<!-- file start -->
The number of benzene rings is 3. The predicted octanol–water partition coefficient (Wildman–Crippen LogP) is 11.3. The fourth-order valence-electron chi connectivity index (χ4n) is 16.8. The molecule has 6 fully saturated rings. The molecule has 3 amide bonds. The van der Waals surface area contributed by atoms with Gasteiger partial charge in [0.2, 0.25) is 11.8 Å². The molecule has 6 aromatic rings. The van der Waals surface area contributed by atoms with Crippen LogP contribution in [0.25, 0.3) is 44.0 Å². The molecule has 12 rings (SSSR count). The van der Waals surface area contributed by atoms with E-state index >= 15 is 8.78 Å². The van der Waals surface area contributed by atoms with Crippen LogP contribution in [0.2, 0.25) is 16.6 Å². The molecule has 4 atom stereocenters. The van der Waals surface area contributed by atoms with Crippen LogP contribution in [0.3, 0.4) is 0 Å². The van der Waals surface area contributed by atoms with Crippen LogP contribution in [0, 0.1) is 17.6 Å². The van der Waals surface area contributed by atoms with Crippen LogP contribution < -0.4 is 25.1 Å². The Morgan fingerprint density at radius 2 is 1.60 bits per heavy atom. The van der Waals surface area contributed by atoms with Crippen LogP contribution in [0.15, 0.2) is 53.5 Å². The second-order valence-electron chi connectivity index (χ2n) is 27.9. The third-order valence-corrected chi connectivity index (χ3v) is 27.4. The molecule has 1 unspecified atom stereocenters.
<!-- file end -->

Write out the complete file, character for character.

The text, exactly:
The number of benzene rings is 3. The predicted octanol–water partition coefficient (Wildman–Crippen LogP) is 11.3. The fourth-order valence-electron chi connectivity index (χ4n) is 16.8. The molecule has 6 fully saturated rings. The molecule has 3 amide bonds. The van der Waals surface area contributed by atoms with Gasteiger partial charge in [0.2, 0.25) is 11.8 Å². The molecule has 6 aromatic rings. The van der Waals surface area contributed by atoms with Crippen LogP contribution in [0.25, 0.3) is 44.0 Å². The molecule has 12 rings (SSSR count). The van der Waals surface area contributed by atoms with E-state index >= 15 is 8.78 Å². The van der Waals surface area contributed by atoms with Crippen LogP contribution in [0.2, 0.25) is 16.6 Å². The molecule has 4 atom stereocenters. The van der Waals surface area contributed by atoms with Crippen LogP contribution in [0.3, 0.4) is 0 Å². The van der Waals surface area contributed by atoms with Crippen LogP contribution in [0, 0.1) is 17.6 Å². The van der Waals surface area contributed by atoms with Crippen LogP contribution < -0.4 is 25.1 Å². The Morgan fingerprint density at radius 2 is 1.60 bits per heavy atom. The van der Waals surface area contributed by atoms with Crippen LogP contribution in [0.15, 0.2) is 53.5 Å². The second-order valence-electron chi connectivity index (χ2n) is 27.9. The third-order valence-corrected chi connectivity index (χ3v) is 27.4. The molecule has 1 unspecified atom stereocenters.